Microsoft: Outlook users need "protection" from Gmail ads
By Stewart Mitchell
Posted on 7 Feb 2013 at 08:31
Outlook.com users need to be "protected" from Gmail's email-scanning ads, Microsoft has claimed.
The claim follows a survey by Microsoft that revealed people resent companies scanning their emails to display ads.
"Emails are personal — and people feel that reading through their emails to sell ads is out of bounds," said Stefan Weitz, senior director of Online Services at Microsoft.
"We honour the privacy of our Outlook.com users, and we are concerned that Google violates that privacy every time an Outlook.com user exchanges messages with someone on Gmail," Weitz. "This campaign is as much about protecting Outlook.com users from Gmail as it is about making sure Gmail users know what Google’s doing."
If you write a friend to let her know you are separating from your husband, Google sells ads against this information to divorce lawyers
The company said it would be running adverts online and offline to raise awareness.
According to the Microsoft survey, which didn't mention Gmail or Google by name, the company found that 70% of the 1,000 people surveyed didn't know web companies scanned emails for advertising purposes.
The results also showed that 88% of respondents disagreed with the idea of scanning emails in order to show tailored ads.
Google has never made a secret of the scanning technology it uses, and says that it helps keep the service free without impacting privacy. "Ad matching in Gmail is fully automated; no humans read your email in order to show you ads," the company says in its support pages.
The company gives examples such as how "you’ve recently received lots of messages about photography and cameras. In Gmail, you may see an ad with a deal from a local camera store."
Microsoft also gave some examples of its own. "For example, if you write a friend to let her know you are separating from your husband, Google sells ads against this information to divorce lawyers, who post ads alongside it," Microsoft said.
Is your business a social business? For helpful info and tips visit our hub.
Is there a way to say, "I've bought my camera now. Please leave me alone"? If not, you're going to be bugged by adverts for stuff you already have. Stupid.
By John_Greythorne on 7 Feb 2013
I think what Outlook.com users really need is a service without interruption. Outlook.com has had several outages over the past few weeks. Irritating enough to make me contemplate switching providers - although I haven't because SkyDrive is a real boon.
By 0thello on 7 Feb 2013
I notice that when you try to opt out of adverts, you get redirected to a nonexistent page. "We are sorry but the information that you have requested cannot be found."
By John_Greythorne on 7 Feb 2013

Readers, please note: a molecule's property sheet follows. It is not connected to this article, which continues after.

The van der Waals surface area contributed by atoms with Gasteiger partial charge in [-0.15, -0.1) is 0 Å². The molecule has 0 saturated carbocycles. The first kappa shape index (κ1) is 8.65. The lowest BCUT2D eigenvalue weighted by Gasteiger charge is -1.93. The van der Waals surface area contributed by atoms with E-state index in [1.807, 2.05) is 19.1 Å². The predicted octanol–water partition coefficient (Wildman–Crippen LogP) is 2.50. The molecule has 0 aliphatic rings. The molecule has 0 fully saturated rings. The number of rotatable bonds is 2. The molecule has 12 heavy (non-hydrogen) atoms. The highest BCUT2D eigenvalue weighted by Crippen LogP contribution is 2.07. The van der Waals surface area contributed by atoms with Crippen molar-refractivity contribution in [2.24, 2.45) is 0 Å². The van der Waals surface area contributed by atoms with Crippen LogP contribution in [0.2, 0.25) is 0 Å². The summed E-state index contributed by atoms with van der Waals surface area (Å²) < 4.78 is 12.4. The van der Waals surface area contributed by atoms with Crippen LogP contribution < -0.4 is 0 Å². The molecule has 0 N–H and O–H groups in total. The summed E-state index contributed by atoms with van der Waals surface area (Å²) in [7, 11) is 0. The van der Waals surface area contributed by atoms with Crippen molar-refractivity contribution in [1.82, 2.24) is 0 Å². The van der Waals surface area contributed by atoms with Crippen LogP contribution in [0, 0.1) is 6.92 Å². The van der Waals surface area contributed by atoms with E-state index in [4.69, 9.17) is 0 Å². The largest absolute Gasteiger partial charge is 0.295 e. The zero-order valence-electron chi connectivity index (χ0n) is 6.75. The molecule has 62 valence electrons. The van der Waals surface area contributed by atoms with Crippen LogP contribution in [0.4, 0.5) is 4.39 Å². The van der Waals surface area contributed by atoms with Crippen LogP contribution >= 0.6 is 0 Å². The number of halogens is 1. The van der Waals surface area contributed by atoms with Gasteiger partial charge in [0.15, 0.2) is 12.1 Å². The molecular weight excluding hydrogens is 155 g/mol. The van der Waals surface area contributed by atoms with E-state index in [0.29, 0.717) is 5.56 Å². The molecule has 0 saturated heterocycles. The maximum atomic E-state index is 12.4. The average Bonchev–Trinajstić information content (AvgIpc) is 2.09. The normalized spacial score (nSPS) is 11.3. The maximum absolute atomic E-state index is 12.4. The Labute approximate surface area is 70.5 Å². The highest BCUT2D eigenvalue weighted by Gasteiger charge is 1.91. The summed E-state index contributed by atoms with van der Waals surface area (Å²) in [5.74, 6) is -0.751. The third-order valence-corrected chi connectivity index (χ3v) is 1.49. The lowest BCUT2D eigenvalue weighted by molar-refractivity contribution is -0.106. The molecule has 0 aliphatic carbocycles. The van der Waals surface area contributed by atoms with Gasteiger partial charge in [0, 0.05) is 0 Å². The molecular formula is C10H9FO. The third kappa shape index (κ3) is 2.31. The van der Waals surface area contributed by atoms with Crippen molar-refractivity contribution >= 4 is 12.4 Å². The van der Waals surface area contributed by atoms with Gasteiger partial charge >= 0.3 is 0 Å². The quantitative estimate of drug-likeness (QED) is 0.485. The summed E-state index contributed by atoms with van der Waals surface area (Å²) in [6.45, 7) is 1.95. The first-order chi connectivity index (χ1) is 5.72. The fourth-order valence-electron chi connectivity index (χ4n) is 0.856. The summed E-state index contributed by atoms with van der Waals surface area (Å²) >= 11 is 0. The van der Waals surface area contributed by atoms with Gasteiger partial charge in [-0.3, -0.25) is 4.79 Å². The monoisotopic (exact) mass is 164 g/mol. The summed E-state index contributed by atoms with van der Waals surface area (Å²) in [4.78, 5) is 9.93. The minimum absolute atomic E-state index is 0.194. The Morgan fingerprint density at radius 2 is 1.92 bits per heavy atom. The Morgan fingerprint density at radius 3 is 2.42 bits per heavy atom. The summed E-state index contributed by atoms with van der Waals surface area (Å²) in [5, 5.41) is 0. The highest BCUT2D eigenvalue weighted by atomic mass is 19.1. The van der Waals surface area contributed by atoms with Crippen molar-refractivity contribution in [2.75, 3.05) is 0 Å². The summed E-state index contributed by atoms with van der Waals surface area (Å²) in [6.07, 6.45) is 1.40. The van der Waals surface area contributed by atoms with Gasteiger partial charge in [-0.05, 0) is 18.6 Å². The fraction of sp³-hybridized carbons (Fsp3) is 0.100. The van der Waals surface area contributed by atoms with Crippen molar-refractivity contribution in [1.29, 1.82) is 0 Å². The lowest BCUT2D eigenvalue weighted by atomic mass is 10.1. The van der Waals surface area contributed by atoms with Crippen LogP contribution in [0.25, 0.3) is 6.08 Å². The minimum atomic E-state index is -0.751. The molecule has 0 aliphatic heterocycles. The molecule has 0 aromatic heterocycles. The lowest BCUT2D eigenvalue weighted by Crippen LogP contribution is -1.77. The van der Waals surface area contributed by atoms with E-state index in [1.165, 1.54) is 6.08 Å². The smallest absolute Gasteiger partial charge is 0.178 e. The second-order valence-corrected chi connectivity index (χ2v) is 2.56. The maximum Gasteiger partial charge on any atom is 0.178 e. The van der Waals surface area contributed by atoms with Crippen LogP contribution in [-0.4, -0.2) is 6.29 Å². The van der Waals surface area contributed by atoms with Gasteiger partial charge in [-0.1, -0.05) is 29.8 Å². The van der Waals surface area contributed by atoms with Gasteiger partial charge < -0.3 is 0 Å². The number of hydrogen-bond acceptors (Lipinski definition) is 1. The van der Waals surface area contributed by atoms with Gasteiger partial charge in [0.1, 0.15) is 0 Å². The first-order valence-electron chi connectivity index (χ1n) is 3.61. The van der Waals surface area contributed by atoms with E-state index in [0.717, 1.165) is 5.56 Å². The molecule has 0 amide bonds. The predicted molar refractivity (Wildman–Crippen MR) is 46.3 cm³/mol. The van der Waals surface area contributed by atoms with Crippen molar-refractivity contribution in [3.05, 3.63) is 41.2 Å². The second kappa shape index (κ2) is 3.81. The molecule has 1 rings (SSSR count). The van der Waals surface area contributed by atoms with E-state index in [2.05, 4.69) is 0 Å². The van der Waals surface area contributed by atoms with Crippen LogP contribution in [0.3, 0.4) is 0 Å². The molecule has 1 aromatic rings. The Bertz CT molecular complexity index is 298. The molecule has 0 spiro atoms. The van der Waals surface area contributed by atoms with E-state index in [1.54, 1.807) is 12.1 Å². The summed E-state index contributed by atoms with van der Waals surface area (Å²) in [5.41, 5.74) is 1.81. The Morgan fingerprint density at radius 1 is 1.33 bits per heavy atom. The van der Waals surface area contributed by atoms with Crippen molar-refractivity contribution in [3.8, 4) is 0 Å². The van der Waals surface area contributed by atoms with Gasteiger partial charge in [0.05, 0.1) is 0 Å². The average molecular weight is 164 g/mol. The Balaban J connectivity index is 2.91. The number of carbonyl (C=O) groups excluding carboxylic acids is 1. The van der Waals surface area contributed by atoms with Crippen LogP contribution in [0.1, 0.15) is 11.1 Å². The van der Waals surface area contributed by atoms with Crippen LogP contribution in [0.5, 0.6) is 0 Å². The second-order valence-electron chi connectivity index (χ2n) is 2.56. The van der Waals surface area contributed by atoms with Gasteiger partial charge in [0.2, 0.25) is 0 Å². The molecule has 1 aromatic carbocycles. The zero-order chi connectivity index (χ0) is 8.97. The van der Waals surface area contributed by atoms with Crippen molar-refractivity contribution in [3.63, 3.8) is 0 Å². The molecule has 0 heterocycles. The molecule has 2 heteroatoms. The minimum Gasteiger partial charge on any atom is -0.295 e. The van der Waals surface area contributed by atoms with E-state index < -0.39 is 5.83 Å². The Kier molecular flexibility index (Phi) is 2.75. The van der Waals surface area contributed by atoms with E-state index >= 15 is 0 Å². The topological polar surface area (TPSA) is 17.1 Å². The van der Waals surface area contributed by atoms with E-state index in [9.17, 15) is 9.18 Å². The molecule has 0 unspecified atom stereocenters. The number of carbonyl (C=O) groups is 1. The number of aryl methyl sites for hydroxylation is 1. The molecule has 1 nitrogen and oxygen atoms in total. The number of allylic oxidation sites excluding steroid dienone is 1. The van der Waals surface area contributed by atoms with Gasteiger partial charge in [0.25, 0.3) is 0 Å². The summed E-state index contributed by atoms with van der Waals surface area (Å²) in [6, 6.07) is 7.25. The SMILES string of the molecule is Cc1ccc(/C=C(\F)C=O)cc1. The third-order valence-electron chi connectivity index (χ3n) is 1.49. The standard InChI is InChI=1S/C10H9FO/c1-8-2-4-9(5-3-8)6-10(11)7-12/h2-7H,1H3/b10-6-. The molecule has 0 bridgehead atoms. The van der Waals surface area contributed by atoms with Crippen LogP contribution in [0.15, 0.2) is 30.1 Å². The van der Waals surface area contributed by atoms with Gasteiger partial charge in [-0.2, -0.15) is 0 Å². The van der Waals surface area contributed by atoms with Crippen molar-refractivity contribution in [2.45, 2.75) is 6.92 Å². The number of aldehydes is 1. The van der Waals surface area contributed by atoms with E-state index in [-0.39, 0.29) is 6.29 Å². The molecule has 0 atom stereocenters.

I've switched from gmail to Outlook.com recently. The main reason I did this was because I like putting my email in different folders and just find Outlook.com supports this really well. No complaints so far.
By ish44 on 7 Feb 2013
Google ads in Gmail - one line sitting at the top that's easy to ignore. Hardly a burden or eye-sore (especially as it matches themes and basically blends in).
As for 'reading', that's so ridiculous it's going into scaremongering. All it's doing is scanning through a message for keywords or phrases. Exactly what you'd do if you did a search of your mailbox. Should we be concerned that every time we do a search our e-mails are being read by Google? What about Outlook's search function?
By Innokenti on 7 Feb 2013
They don't want Google...
to stop displaying adverts. They just want to scare people into switching to Outlook.com.
That said, I've got accounts with both and actively use Hotmail/Outlook.com, whilst the Google account only gets used for Google internal Spam.
By big_D on 7 Feb 2013
Precisely... and exactly what they do when they scan it for spam. Or format it to display it on screen.
By halsteadk on 7 Feb 2013
- Windows 8.2: release date, features and free cloud version
- iPad sales stall as owners "too happy to upgrade"
- iPhone 6 features, specs and UK release date: when does the iPhone 6 launch?
- iWatch UK release date, specs and price rumours: when is the iWatch coming to the UK?
- Killing the Surface Mini hit revenues, Microsoft reveals
- How Google Glass ruined my lunch hour
- Smartphone battery packs: can a USB power pack beat the festival battery blues?
- Windows Easy Transfer – not so "easy" in Windows 8.1
- Formula 1: what a difference virtualisation makes
- Office of the future: comfy chairs and tablets everywhere
- I went to Glastonbury and the only thing that got high was my smartphone
- Meet the robots helping teach children
- PaperLater: would you pay to print the internet?
- Amazon vs Kobo: how much to make the ebook switch?
- Phishing emails: how I nearly got caught out
- How to add in-app purchasing to an iPhone, Android or Windows app
- Remote-control ransomware: TeamViewer and software hardball
- Why laptops with serial ports matter to the Internet of Things
- Make your mobile battery last longer
- Small steps into handling Big Data
- Nexus 5: does it really run stock Android?
- How to get broadband to a garden office
- How to write your company's IT security policy
- Raspberry Pi and Wolfram: a must-have for every child
- Could you get by with Office Web Apps?